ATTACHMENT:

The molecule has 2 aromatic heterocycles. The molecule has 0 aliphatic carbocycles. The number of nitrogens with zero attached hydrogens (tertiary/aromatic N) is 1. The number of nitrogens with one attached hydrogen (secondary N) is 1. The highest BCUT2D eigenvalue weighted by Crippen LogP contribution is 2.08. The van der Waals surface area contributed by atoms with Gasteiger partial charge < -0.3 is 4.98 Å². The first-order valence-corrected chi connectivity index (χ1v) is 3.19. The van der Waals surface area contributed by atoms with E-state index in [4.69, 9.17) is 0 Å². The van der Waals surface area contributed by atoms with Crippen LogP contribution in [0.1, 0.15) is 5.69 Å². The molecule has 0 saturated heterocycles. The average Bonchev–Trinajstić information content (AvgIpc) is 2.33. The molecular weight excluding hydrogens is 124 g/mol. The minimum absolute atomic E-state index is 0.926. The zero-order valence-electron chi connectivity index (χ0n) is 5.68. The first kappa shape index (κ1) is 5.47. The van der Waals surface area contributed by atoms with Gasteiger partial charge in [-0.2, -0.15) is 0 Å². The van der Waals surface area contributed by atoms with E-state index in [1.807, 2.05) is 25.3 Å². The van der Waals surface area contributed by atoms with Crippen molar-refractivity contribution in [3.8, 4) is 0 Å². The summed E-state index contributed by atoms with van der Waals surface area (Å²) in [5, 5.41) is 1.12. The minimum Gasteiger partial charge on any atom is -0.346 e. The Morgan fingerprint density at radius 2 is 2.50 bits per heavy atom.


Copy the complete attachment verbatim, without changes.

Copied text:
The molecule has 2 aromatic heterocycles. The molecule has 0 aliphatic carbocycles. The number of nitrogens with zero attached hydrogens (tertiary/aromatic N) is 1. The number of nitrogens with one attached hydrogen (secondary N) is 1. The highest BCUT2D eigenvalue weighted by Crippen LogP contribution is 2.08. The van der Waals surface area contributed by atoms with Gasteiger partial charge < -0.3 is 4.98 Å². The first-order valence-corrected chi connectivity index (χ1v) is 3.19. The van der Waals surface area contributed by atoms with E-state index in [4.69, 9.17) is 0 Å². The van der Waals surface area contributed by atoms with Crippen LogP contribution in [0.1, 0.15) is 5.69 Å². The molecule has 0 saturated heterocycles. The average Bonchev–Trinajstić information content (AvgIpc) is 2.33. The molecular weight excluding hydrogens is 124 g/mol. The minimum absolute atomic E-state index is 0.926. The zero-order valence-electron chi connectivity index (χ0n) is 5.68. The first kappa shape index (κ1) is 5.47. The van der Waals surface area contributed by atoms with Gasteiger partial charge in [-0.2, -0.15) is 0 Å². The van der Waals surface area contributed by atoms with E-state index in [1.807, 2.05) is 25.3 Å². The van der Waals surface area contributed by atoms with Crippen molar-refractivity contribution in [3.8, 4) is 0 Å². The summed E-state index contributed by atoms with van der Waals surface area (Å²) in [5, 5.41) is 1.12. The minimum Gasteiger partial charge on any atom is -0.346 e. The Morgan fingerprint density at radius 2 is 2.50 bits per heavy atom.